A parabola intersects a disk radius 1. Can the arc length of the parabola inside the disk exceed 4?
Answer: yes (just).
Without loss of generality, we may take the circle to be x2 + (y - 1)2 = 1 and the parabola to be y = kx2. The parabola touches the circle at the origin and intersects it at ( ±X, Y), where X = √(2k - 1) )/k, Y=(2k - 1)/k. The arc length within the disk is L = 2 ∫0X √(1 + 4k2x2) dx. Substituting t = 2kx, and putting T = 2√(2k - 1), we have L = 1/k ∫0T √(1 + t2) dt.
Clearly k small is a poor choice - as k tends to zero the arc length obviously tends to zero. The extreme case k = infinity gives a degenerate parabola comprising two half-lines along the y-axis. That gives arc length exactly 4. So we might expect that for k large the gain from the extra width of the parabola (in the x-direction) would outweigh the loss from the loss of length in the y-direction (compared to k infinite).
So far the question is easy, but it is not clear what to do next. The integral can be evaluated exactly but it is a complicated: 1/2 t √(1 + t2) + 1/2 ln(t + √(1 + t2) ). That is not promising. The next obvious approach is to approximate the integral. The simplest approximation is √(1 + t2) > t. That evaluates to 4 - 2/k, so it is not quite good enough.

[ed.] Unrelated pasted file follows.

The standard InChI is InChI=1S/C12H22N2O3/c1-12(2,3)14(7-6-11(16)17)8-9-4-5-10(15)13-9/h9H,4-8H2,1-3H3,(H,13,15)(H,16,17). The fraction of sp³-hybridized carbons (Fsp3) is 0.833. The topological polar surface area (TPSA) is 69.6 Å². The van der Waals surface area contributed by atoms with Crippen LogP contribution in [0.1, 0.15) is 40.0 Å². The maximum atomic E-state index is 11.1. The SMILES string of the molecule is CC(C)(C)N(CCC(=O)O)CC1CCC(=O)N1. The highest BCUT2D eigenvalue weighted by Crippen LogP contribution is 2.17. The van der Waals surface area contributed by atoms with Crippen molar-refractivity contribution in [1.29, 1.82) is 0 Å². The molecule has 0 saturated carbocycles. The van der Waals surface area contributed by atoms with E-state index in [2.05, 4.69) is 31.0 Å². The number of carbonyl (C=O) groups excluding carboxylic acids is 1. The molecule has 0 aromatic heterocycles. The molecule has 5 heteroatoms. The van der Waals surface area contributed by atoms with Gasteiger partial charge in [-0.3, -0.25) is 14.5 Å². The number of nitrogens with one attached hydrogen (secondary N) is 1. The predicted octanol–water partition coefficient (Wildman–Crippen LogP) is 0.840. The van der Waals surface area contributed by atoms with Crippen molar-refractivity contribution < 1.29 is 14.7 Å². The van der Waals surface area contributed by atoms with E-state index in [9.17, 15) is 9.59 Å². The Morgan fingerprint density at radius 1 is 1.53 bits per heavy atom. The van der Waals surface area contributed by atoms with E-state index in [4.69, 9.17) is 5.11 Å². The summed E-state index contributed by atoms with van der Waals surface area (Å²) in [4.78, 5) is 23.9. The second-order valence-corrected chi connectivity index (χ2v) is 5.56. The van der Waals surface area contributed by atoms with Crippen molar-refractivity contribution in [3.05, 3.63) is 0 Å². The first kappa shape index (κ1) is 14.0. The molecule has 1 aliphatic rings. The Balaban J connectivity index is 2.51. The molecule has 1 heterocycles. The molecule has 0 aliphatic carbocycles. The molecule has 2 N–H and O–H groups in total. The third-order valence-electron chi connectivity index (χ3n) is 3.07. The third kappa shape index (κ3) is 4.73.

If we expand √(1 + t2) we get t + 1/(2t) - 1/(8t3) + ... . So that suggests that t + 0.4/t might be suitable. This type of approximation will not work for t near zero. However, we can easily check that √(1 + t2) > t + 0.4/t for t ≥ 1. Integrating the extra term from 1 to T gives 0.4/k ln T. Evidently ln T increases without limit (as k increases), so (0.4 ln T)/k will exceed 2/k for k sufficiently large.
A slightly slicker approximation (which avoids the need to approximate the integrand by zero for 0 < t < 1) is t + 1/(2(1 + t)).
62nd Putnam 2001
© John Scholes
16 Dec 2001